NASA has been asked how many decimals of the mathematical constant pi (π) NASA-JPL scientists and engineers use when making calculations:

Does JPL only use 3.14 for its pi calculations? Or do you use more decimals like say:

3.141592653589793238462643383279502884197169399375105

82097494459230781640628620899862803482

534211706798214808651328230664709384460

9550582231725359408128481117450

2841027019385211055596

446229489549303819644288109756659334

4612847564823378678316527120190914564856692346034861045

4326648213393607260249141273724

5870066063155881748815209209628292

54091715364367892590360

We posed this question to the director and chief engineer for NASA’s Dawn mission, Marc Rayman. Here’s what he said:

Thank you for your question! This isn’t the first time I’ve heard a question like this. In fact, it was posed many years ago by a sixth-grade science and space enthusiast who was later fortunate enough to earn a doctorate in physics and become involved in space exploration. His name was Marc Rayman.

To start, let me answer your question directly. For JPL’s highest accuracy calculations, which are for interplanetary navigation, we use 3.141592653589793. Let’s look at this a little more closely to understand why we don’t use more decimal places. I think we can even see that there are no physically realistic calculations scientists ever perform for which it is necessary to include nearly as many decimal points as you present.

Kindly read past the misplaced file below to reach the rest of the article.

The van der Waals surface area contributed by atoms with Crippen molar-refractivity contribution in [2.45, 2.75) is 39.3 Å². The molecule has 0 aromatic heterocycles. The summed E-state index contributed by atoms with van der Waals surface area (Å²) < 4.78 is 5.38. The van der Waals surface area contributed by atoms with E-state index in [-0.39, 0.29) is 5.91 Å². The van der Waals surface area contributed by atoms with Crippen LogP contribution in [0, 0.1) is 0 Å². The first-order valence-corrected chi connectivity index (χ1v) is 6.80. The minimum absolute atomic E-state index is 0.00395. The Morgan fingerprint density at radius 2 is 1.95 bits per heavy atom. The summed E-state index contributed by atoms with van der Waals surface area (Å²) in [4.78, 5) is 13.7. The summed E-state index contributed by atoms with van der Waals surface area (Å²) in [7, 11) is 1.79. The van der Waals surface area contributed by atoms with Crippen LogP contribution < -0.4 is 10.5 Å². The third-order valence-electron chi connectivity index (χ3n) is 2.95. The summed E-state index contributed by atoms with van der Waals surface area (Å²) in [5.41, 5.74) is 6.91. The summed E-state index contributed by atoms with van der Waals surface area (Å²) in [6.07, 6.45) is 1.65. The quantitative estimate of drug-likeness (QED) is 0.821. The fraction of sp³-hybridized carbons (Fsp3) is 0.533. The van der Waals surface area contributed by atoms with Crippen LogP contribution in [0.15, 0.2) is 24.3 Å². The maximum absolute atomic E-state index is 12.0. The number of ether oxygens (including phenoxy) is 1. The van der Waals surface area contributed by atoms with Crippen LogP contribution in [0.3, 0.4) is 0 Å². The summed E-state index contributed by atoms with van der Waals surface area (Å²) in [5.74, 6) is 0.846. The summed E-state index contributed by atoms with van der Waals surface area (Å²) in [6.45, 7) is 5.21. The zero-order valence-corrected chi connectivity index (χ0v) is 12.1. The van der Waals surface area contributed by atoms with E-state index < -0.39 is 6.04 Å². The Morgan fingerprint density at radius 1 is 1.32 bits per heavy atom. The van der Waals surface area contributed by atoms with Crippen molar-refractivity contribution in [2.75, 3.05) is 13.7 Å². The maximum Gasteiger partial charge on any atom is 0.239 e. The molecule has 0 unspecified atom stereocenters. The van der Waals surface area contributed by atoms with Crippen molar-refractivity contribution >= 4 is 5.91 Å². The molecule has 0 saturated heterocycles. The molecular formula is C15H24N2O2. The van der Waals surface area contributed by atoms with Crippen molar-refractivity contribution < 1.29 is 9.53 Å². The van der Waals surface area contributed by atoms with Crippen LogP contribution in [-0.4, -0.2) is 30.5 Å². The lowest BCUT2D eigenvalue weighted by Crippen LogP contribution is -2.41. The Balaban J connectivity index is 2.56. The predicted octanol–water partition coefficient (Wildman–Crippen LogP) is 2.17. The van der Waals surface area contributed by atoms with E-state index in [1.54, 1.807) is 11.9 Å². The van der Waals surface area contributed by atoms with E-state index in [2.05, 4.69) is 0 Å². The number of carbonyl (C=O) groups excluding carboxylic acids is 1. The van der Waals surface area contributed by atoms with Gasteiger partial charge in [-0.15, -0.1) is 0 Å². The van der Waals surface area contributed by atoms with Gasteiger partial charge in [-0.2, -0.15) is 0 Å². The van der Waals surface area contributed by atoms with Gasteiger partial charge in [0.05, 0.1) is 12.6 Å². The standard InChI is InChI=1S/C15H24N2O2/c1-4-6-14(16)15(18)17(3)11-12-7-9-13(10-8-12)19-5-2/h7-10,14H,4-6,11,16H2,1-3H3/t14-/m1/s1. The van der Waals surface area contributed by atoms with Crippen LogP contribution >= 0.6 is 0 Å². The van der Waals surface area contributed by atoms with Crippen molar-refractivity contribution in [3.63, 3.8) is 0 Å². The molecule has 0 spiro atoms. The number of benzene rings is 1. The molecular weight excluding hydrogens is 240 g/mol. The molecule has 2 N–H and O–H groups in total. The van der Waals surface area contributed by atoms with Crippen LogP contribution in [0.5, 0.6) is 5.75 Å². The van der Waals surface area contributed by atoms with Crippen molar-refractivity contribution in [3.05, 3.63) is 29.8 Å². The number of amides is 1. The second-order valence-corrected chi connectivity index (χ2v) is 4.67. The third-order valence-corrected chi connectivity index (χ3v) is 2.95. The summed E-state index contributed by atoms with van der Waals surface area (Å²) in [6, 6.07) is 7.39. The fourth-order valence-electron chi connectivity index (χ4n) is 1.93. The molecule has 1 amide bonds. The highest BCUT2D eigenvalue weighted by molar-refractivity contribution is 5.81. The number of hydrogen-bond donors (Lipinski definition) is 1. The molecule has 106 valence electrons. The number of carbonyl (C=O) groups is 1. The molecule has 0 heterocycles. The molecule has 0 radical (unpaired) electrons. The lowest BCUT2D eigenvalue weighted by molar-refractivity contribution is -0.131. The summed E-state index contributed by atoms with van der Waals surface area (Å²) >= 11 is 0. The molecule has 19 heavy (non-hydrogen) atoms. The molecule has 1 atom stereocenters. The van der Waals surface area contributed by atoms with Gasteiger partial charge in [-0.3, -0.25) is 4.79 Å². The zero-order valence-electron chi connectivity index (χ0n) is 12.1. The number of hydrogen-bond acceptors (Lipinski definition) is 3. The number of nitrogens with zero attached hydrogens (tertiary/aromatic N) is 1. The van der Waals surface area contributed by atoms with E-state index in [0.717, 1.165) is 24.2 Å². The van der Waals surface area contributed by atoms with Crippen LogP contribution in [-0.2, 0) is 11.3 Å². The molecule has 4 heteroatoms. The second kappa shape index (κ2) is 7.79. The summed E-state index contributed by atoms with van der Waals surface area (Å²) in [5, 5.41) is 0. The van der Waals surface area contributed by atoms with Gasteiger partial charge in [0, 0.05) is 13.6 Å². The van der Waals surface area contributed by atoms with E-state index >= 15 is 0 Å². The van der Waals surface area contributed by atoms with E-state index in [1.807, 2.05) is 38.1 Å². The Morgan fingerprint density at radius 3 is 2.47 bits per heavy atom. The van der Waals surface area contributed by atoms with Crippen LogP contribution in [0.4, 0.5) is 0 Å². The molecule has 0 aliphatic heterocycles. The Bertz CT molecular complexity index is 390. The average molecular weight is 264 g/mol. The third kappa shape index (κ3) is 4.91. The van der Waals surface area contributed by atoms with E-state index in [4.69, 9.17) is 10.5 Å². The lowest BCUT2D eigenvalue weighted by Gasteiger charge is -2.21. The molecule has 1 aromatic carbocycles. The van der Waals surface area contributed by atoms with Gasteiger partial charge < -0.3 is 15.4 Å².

Consider these examples:

1. The most distant spacecraft from Earth is Voyager 1It is about 12.5 billion miles away. Let’s say we have a circle with a radius of exactly that size (or 25 billion miles in diameter) and we want to calculate the circumference, which is pi times the radius times 2. Using pi rounded to the 15th decimal, as I gave above, that comes out to a little more than 78 billion miles. We don’t need to be concerned here with exactly what the value is (you can multiply it out if you like) but rather what the error in the value is by not using more digits of pi. In other words, by cutting pi off at the 15th decimal point, we would calculate a circumference for that circle that is very slightly off. It turns out that our calculated circumference of the 25 billion mile diameter circle would be wrong by 1.5 inches. Think about that. We have a circle more than 78 billion miles around, and our calculation of that distance would be off by perhaps less than the length of your little finger.

Read More from NASA’s Jet Propulsion Lab

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